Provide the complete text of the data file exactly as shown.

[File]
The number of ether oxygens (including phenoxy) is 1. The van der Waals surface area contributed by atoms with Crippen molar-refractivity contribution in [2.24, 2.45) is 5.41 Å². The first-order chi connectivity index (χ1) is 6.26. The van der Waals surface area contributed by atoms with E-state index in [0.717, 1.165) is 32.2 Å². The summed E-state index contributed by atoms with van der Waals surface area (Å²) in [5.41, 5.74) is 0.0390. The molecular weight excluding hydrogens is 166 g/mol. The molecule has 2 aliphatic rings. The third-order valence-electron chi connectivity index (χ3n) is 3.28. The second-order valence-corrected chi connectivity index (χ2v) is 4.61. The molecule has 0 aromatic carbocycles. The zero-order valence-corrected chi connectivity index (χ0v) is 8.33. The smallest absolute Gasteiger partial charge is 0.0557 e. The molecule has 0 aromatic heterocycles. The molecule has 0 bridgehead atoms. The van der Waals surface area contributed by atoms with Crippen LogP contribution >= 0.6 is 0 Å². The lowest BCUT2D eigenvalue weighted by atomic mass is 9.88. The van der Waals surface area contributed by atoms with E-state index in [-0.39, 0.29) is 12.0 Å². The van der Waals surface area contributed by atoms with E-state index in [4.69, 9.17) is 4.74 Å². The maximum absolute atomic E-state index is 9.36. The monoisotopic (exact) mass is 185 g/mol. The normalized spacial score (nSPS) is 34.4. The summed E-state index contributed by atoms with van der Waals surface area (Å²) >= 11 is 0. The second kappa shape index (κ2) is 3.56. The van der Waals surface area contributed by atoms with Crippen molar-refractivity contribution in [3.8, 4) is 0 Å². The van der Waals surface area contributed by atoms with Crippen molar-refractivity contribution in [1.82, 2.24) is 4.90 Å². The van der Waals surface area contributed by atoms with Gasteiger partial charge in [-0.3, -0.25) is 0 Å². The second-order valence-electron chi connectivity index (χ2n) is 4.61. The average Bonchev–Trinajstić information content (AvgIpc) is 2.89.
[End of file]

The number of ether oxygens (including phenoxy) is 1. The van der Waals surface area contributed by atoms with Crippen molar-refractivity contribution in [2.24, 2.45) is 5.41 Å². The first-order chi connectivity index (χ1) is 6.26. The van der Waals surface area contributed by atoms with E-state index in [0.717, 1.165) is 32.2 Å². The summed E-state index contributed by atoms with van der Waals surface area (Å²) in [5.41, 5.74) is 0.0390. The molecular weight excluding hydrogens is 166 g/mol. The molecule has 2 aliphatic rings. The third-order valence-electron chi connectivity index (χ3n) is 3.28. The second-order valence-corrected chi connectivity index (χ2v) is 4.61. The molecule has 0 aromatic carbocycles. The zero-order valence-corrected chi connectivity index (χ0v) is 8.33. The smallest absolute Gasteiger partial charge is 0.0557 e. The molecule has 0 aromatic heterocycles. The molecule has 0 bridgehead atoms. The van der Waals surface area contributed by atoms with Crippen LogP contribution >= 0.6 is 0 Å². The lowest BCUT2D eigenvalue weighted by atomic mass is 9.88. The van der Waals surface area contributed by atoms with E-state index in [-0.39, 0.29) is 12.0 Å². The van der Waals surface area contributed by atoms with E-state index in [4.69, 9.17) is 4.74 Å². The maximum absolute atomic E-state index is 9.36. The monoisotopic (exact) mass is 185 g/mol. The normalized spacial score (nSPS) is 34.4. The summed E-state index contributed by atoms with van der Waals surface area (Å²) >= 11 is 0. The second kappa shape index (κ2) is 3.56. The van der Waals surface area contributed by atoms with Crippen molar-refractivity contribution in [3.8, 4) is 0 Å². The van der Waals surface area contributed by atoms with Crippen molar-refractivity contribution in [1.82, 2.24) is 4.90 Å². The van der Waals surface area contributed by atoms with Gasteiger partial charge in [-0.3, -0.25) is 0 Å². The second-order valence-electron chi connectivity index (χ2n) is 4.61. The average Bonchev–Trinajstić information content (AvgIpc) is 2.89.